In 1999, a teenager named Nicole came to university, ready to study literature and make his mark in creative writing.
But she discovered that her campus was not ready for what she brought: a young daughter.
Despite the nursery and financial setbacks-and some indifferent professors-Nicole persisted and graduated. Now, she runs a non-profit organization to provide support to teenage parents pursuing higher education. She just published a memoir called “Pregnant girl,” about her own experience of trying to get a degree.
In this week’s EdSurge podcast, we spoke with writer Nicole Lynn Lewis about what teenage parents need to thrive in college.
According to statistics, today, one in five college students is a parent Hope Generation Research, An organization founded by Lewis. However, few higher education institutions track the status of childcare or set up programs designed to serve students with children. Unpopular campuses will further increase the burden on young parents and their families.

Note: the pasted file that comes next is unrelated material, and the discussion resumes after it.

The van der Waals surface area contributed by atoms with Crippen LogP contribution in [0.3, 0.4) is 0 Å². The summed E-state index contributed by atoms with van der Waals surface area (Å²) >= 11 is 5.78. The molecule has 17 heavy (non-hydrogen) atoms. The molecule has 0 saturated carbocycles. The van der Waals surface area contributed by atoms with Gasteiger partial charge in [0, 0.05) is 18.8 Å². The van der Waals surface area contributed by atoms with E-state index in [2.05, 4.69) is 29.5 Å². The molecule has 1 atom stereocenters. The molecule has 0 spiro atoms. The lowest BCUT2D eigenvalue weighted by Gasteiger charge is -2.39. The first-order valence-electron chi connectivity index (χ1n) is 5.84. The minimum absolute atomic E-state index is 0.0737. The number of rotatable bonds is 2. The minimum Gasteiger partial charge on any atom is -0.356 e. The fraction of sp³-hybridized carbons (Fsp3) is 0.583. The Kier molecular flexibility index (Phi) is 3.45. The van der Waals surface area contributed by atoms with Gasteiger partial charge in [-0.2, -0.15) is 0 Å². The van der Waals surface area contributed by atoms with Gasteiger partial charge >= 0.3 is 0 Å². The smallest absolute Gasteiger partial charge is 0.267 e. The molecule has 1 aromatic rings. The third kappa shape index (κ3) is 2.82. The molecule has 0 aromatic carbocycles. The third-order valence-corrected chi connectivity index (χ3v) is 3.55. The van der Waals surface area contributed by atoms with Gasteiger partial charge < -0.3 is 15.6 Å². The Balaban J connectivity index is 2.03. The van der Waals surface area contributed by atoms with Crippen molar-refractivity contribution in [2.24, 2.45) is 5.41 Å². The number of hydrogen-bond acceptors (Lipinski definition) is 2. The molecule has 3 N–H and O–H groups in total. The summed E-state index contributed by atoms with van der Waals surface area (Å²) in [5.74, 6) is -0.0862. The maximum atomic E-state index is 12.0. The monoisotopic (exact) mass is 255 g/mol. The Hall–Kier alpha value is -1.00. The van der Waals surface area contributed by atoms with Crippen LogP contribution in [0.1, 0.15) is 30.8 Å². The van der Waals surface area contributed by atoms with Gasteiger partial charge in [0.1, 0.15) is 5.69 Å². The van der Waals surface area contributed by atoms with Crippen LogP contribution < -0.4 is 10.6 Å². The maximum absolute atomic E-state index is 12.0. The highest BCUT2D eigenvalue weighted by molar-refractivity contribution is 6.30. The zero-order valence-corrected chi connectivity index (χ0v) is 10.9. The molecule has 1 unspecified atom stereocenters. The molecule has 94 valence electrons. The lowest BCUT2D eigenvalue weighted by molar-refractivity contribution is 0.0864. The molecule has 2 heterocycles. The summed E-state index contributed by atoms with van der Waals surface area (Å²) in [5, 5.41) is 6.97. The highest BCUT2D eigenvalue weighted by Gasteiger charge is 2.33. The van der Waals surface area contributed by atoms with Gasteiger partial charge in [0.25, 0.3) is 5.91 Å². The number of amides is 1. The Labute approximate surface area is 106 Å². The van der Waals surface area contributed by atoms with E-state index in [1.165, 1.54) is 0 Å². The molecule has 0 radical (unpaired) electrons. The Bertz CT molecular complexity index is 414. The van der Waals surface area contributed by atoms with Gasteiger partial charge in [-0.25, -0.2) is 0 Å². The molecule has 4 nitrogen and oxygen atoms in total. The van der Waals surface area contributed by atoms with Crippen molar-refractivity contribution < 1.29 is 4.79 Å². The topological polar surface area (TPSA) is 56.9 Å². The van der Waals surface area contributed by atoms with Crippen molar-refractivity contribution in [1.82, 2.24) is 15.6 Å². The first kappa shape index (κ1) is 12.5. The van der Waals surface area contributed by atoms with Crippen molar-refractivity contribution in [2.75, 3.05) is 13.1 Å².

Lewis believes that if institutional barriers mean that students with children cannot succeed in college, then this not only deprives these students of the financial benefits of obtaining degrees, but also deprives them of the emotional and intellectual benefits that education brings.
As Lewis wrote in her book, in stark contrast to the chaos of her last year of high school, “University provides me with a space to listen, find my voice, and question the status quo.”